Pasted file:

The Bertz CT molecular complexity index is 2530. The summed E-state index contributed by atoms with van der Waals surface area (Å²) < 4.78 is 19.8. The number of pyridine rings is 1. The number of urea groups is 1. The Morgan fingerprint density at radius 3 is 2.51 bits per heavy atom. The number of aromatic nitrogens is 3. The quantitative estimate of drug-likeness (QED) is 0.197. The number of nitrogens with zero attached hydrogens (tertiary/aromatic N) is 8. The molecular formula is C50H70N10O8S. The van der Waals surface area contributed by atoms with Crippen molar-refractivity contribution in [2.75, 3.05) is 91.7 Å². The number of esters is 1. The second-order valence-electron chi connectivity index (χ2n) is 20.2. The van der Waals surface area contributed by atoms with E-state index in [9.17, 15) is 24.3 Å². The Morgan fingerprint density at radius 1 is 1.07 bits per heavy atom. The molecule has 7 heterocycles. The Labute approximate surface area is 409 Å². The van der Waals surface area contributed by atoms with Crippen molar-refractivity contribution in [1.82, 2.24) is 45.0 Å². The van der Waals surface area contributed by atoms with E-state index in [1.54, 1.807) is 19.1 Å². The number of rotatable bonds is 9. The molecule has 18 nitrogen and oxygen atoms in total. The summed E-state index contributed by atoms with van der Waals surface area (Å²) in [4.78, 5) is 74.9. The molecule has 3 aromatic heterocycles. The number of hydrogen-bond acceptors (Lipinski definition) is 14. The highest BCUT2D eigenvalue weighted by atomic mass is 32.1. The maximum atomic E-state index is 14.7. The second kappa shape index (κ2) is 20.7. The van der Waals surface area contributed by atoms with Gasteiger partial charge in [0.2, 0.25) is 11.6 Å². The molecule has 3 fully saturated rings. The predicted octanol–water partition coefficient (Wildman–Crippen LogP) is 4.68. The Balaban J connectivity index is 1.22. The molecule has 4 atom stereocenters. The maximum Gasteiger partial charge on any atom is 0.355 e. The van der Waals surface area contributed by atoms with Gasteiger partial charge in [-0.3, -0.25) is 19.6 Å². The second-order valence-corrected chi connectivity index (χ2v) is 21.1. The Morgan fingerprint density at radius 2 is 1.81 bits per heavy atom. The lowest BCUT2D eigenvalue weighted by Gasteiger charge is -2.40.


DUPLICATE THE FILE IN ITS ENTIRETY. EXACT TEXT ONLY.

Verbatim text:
The Bertz CT molecular complexity index is 2530. The summed E-state index contributed by atoms with van der Waals surface area (Å²) < 4.78 is 19.8. The number of pyridine rings is 1. The number of urea groups is 1. The Morgan fingerprint density at radius 3 is 2.51 bits per heavy atom. The number of aromatic nitrogens is 3. The quantitative estimate of drug-likeness (QED) is 0.197. The number of nitrogens with zero attached hydrogens (tertiary/aromatic N) is 8. The molecular formula is C50H70N10O8S. The van der Waals surface area contributed by atoms with Crippen molar-refractivity contribution in [2.75, 3.05) is 91.7 Å². The number of esters is 1. The second-order valence-electron chi connectivity index (χ2n) is 20.2. The van der Waals surface area contributed by atoms with E-state index in [9.17, 15) is 24.3 Å². The Morgan fingerprint density at radius 1 is 1.07 bits per heavy atom. The molecule has 7 heterocycles. The Labute approximate surface area is 409 Å². The van der Waals surface area contributed by atoms with Crippen molar-refractivity contribution in [1.82, 2.24) is 45.0 Å². The van der Waals surface area contributed by atoms with E-state index in [1.54, 1.807) is 19.1 Å². The number of rotatable bonds is 9. The molecule has 18 nitrogen and oxygen atoms in total. The summed E-state index contributed by atoms with van der Waals surface area (Å²) in [4.78, 5) is 74.9. The molecule has 3 aromatic heterocycles. The number of hydrogen-bond acceptors (Lipinski definition) is 14. The highest BCUT2D eigenvalue weighted by atomic mass is 32.1. The maximum atomic E-state index is 14.7. The second kappa shape index (κ2) is 20.7. The van der Waals surface area contributed by atoms with Gasteiger partial charge in [0.2, 0.25) is 11.6 Å². The molecule has 3 fully saturated rings. The predicted octanol–water partition coefficient (Wildman–Crippen LogP) is 4.68. The Balaban J connectivity index is 1.22. The molecule has 4 atom stereocenters. The maximum Gasteiger partial charge on any atom is 0.355 e. The van der Waals surface area contributed by atoms with Gasteiger partial charge in [-0.3, -0.25) is 19.6 Å². The second-order valence-corrected chi connectivity index (χ2v) is 21.1. The Morgan fingerprint density at radius 2 is 1.81 bits per heavy atom. The lowest BCUT2D eigenvalue weighted by Gasteiger charge is -2.40.